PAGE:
Report concerns There may be times when you worry about the health and well-being of girls in your group. Alcohol, drugs, sex, bullying, abuse, depression, and eating disorders are some of the issues girls may encounter. You are on the frontlines of girls’ lives, and you are in a unique position to identify a situation in which a girl may need help. If you believe a girl is at risk of hurting herself or others, your role is to promptly bring that information to her parent/guardian or the council so she can get the expert assistance she needs. Your concern about a girl’s well-being and safety is taken seriously, and your council will guide you in addressing these concerns.  If you suspect abuse, refer to the child abuse section under the risk management of Volunteer Essentials for guidance.
Here are a few signs that could indicate a girl needs expert help:
  • Marked changes in behavior or personality (for example, unusual moodiness, aggressiveness, or sensitivity)
  • Declining academic performance and/or inability to concentrate
  • Withdrawal from school, family activities, or friendships
  • Fatigue, apathy, or loss of interest in previously enjoyed activities
  • Sleep disturbances
  • Increased secretiveness
  • Deterioration in appearance and personal hygiene.
  • Eating extremes, unexplained weight loss, distorted body image
  • Tendency toward perfectionism
  • Giving away prized possessions; preoccupation with the subject of death
  • Unexplained injuries such as bruises, burns, or fractures
  • Avoidance of eye contact or physical contact
  • Excessive fearfulness or distrust of adults
  • Abusive behavior toward other children, especially younger ones
Hosting a Girl-Led Event
If you’re working with girls who want to host an event--large or small—be sure girls are leading the event-planning, instead of sitting by passively while you or another adult plans the event. To get girls started, ask them to think about the following questions:
  • What sort of event do we have in mind?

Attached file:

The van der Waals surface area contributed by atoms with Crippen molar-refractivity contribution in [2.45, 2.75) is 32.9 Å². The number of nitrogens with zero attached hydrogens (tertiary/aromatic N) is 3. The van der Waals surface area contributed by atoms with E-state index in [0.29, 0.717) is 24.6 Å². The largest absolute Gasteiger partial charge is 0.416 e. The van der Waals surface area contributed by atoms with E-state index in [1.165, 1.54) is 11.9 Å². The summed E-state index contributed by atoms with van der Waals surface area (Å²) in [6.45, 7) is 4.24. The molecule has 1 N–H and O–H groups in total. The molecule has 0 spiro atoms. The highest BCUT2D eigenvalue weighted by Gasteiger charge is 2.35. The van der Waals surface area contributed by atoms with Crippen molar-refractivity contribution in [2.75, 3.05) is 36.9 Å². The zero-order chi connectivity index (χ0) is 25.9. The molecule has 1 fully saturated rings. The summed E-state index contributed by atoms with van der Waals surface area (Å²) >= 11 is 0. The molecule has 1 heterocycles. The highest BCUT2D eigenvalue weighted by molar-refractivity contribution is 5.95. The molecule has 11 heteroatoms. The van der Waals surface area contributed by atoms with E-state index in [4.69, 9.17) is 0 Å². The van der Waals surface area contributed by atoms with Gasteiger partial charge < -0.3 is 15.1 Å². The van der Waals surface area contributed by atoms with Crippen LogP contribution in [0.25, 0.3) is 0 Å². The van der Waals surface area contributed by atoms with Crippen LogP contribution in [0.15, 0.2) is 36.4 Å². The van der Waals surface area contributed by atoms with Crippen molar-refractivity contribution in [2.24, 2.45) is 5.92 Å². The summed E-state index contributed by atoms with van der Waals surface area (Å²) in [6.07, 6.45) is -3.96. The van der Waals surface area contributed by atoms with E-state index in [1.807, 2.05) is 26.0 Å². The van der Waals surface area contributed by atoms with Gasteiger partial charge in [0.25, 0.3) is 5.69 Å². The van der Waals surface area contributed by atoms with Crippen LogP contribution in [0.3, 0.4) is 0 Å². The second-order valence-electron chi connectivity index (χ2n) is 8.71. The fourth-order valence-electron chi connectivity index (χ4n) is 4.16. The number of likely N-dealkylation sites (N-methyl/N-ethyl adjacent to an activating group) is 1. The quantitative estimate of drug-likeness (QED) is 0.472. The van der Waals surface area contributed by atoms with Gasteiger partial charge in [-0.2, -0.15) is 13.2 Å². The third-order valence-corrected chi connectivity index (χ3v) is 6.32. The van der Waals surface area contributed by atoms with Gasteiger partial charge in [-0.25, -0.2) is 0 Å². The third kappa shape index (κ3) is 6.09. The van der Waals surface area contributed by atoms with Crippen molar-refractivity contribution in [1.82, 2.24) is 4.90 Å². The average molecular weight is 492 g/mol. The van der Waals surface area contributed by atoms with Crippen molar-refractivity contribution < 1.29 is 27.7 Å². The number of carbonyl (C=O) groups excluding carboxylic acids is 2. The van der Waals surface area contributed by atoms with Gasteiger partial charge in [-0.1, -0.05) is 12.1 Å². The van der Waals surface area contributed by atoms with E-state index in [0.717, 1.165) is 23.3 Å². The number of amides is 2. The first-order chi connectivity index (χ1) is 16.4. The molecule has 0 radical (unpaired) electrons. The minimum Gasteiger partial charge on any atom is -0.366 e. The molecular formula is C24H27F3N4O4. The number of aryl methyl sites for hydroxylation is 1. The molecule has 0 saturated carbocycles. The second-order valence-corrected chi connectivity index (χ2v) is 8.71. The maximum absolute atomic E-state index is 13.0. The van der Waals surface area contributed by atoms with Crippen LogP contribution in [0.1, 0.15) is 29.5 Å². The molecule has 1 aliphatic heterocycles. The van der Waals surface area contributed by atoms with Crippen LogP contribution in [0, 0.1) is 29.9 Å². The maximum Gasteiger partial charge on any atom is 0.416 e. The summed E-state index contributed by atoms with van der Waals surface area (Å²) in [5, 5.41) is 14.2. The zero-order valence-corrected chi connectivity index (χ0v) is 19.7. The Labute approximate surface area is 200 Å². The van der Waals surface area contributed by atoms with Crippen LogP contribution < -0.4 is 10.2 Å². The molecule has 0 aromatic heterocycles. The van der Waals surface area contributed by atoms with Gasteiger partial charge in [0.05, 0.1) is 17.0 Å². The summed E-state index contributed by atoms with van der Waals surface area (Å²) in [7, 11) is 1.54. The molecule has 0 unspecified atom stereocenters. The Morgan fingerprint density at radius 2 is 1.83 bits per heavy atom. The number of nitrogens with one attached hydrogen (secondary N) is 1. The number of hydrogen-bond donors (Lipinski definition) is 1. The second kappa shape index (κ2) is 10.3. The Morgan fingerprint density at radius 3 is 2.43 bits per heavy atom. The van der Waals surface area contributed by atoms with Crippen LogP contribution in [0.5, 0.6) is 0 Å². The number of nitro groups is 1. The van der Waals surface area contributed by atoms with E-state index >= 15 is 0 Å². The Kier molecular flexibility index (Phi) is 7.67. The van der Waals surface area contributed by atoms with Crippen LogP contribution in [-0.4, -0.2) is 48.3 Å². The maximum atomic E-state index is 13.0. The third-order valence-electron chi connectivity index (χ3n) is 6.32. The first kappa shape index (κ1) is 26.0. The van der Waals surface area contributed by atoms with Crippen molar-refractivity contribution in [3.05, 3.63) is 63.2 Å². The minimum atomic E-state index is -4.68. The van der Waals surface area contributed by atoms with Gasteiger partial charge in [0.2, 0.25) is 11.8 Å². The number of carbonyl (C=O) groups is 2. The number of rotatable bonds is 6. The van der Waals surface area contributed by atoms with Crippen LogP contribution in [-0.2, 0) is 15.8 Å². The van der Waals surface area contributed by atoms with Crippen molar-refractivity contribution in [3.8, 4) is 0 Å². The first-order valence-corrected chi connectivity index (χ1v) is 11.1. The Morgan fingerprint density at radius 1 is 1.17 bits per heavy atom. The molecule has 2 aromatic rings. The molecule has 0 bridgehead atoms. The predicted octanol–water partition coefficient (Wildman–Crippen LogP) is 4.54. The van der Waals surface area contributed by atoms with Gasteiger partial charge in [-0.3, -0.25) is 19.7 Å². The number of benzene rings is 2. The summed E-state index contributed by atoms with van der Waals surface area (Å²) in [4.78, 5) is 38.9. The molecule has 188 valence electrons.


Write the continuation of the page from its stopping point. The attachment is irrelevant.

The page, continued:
• Who is our intended audience? Does the audience have to be invited, or can anyone come?
  • What’s our main topic or focus?
  • What’s our objective—what do we hope to accomplish at the end of the day?
  • Will one or more speakers need to be invited? If so, who? How do we find speakers?
  • Where will the event take place?
  • Is there a charge for this venue?
  • Is the venue large enough to accommodate the audience?
  • Do we have to obtain permission to use this venue? If so, from whom?
  • Are there adequate facilities for the audience? If not, how much will extra portable toilets cost, and how many do we need?
  • Is there adequate parking or a drop-off point for girls?
  • Do we need tables? Chairs? Podiums? Microphones? Speakers?
  • What sort of entertainment will we provide?
  • Will we provide or sell refreshments? If so, what kinds?
  • How many chaperones will we need? Who will we ask?
  • What emergency care do we need to plan for? Is the event large enough that local police and fire departments need to be notified?
  • Do we need to purchase additional insurance for non–Girl Scouts?
  • How will we advertise the event?
  • What decorations will we use?
  • Will we charge for the event?
  • Who will set up the event? Who will clean up after the event?
  • How will we determine whether the event was a success?
Ideas for girl-led events with family, friends, and community experts are also available in the Journey adult guides!